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Friday, May 9, 2008

Speech Delay = AUTISM??

Differentiating between speech delay, developmental delay and autism in young children.

Parents of young children with autism often report delayed speech as their first concern, but speech delay is not specific to autism.

Delayed speech is also present in young children with global developmental delay caused by intellectual disability and those with severe to profound hearing loss.

Children with speech delays or hearing loss are usually able to compensate for their limited or lack of speech by the use of non verbal communication skills such as using gestures (e.g. pointing), eye contact and facial expression to get their message across. These children also respond to praise, can empathise, imitate and engage in make believe play.

Children with developmental delay will also usually attain these skills when their developmental level passes about 12 months of age.

However, the child with autism continues to have ongoing problems with delayed and disordered language, social communication skills, empathy and pretend play skills regardless of developmental level (Charman & Baird, 2002). These findings have implications for early screening and diagnosis in very young children.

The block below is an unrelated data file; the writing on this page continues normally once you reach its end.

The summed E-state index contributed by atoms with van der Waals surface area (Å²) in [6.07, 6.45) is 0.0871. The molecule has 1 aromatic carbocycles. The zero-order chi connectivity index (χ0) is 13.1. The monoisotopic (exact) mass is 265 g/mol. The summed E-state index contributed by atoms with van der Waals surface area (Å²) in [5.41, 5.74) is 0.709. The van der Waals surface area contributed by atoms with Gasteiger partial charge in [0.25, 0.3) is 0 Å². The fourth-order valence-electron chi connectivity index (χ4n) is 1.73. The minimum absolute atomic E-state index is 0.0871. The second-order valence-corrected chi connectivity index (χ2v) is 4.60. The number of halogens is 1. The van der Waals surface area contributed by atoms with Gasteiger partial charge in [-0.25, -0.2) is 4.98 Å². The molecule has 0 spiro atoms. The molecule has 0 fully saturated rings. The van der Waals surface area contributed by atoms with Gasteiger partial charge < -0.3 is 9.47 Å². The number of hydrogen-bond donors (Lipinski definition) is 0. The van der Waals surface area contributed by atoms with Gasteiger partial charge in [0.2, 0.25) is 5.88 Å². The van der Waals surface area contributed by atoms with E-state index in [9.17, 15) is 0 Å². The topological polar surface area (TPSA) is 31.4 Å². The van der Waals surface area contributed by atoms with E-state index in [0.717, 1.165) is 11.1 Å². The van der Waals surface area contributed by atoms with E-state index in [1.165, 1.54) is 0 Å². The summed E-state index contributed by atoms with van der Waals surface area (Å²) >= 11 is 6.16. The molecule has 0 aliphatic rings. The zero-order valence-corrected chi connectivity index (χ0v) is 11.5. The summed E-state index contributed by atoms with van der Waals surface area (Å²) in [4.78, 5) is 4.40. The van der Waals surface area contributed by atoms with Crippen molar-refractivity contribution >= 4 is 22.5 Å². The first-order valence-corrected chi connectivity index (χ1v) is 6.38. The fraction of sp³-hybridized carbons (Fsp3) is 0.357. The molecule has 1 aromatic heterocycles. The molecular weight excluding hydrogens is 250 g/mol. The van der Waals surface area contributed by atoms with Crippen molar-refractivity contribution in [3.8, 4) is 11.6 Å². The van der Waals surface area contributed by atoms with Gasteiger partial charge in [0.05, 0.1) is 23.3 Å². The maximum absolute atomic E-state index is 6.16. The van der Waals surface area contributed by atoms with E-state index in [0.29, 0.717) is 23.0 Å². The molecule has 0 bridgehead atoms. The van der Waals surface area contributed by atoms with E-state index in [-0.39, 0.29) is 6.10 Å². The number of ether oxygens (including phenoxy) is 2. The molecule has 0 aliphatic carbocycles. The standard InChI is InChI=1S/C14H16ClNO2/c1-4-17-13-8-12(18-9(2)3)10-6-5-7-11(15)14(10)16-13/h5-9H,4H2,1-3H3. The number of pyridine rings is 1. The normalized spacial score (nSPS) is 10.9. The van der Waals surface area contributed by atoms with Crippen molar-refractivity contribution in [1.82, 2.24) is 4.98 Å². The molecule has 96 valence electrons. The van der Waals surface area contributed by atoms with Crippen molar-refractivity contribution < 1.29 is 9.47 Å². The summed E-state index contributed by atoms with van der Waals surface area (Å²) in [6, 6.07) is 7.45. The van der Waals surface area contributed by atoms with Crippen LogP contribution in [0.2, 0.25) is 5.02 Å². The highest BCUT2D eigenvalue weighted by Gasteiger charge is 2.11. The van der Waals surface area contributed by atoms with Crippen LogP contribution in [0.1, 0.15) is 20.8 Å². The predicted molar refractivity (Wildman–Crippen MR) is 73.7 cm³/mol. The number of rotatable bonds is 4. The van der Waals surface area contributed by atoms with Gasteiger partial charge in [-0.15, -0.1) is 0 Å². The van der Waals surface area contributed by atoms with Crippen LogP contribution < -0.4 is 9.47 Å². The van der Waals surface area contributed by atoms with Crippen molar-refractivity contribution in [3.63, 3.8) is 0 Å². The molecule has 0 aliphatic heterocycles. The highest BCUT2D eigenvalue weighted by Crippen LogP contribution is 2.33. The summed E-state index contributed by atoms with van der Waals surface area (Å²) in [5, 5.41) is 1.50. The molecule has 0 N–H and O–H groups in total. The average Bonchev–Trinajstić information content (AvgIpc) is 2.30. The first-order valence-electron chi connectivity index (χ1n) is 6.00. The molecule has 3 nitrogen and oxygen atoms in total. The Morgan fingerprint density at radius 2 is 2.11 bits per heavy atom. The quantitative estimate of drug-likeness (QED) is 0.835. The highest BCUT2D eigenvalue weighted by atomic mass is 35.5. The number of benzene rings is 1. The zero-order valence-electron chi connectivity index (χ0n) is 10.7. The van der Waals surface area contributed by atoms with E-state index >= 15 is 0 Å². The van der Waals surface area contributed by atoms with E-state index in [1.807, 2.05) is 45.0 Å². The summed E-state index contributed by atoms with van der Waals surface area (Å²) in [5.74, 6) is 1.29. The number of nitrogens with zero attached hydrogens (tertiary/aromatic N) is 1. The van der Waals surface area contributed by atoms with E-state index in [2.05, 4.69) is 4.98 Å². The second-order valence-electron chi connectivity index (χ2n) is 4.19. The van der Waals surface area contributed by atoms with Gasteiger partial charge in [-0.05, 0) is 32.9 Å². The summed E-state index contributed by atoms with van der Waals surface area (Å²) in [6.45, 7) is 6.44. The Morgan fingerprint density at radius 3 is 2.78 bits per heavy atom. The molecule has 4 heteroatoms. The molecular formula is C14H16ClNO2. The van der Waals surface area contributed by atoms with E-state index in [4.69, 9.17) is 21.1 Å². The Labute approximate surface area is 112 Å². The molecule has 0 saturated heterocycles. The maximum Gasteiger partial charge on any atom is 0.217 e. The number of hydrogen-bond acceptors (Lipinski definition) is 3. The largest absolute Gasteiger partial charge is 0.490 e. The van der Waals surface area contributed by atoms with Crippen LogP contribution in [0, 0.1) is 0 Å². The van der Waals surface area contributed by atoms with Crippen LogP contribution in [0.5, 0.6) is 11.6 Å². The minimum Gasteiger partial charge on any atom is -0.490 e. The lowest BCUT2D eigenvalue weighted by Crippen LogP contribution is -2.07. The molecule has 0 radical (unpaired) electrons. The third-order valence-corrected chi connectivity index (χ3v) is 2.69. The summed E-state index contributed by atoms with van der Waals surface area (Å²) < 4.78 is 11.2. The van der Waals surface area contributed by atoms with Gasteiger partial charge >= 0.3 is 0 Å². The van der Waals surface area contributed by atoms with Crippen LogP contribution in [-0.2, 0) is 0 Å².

Early identification of autism is clearly important but is not an end in itself. How we respond to very young children with autism and their families is critical. Early identification is only useful if followed up by access to early intervention programmes, parent education and support and a range of health, education and welfare services for the child and his/her family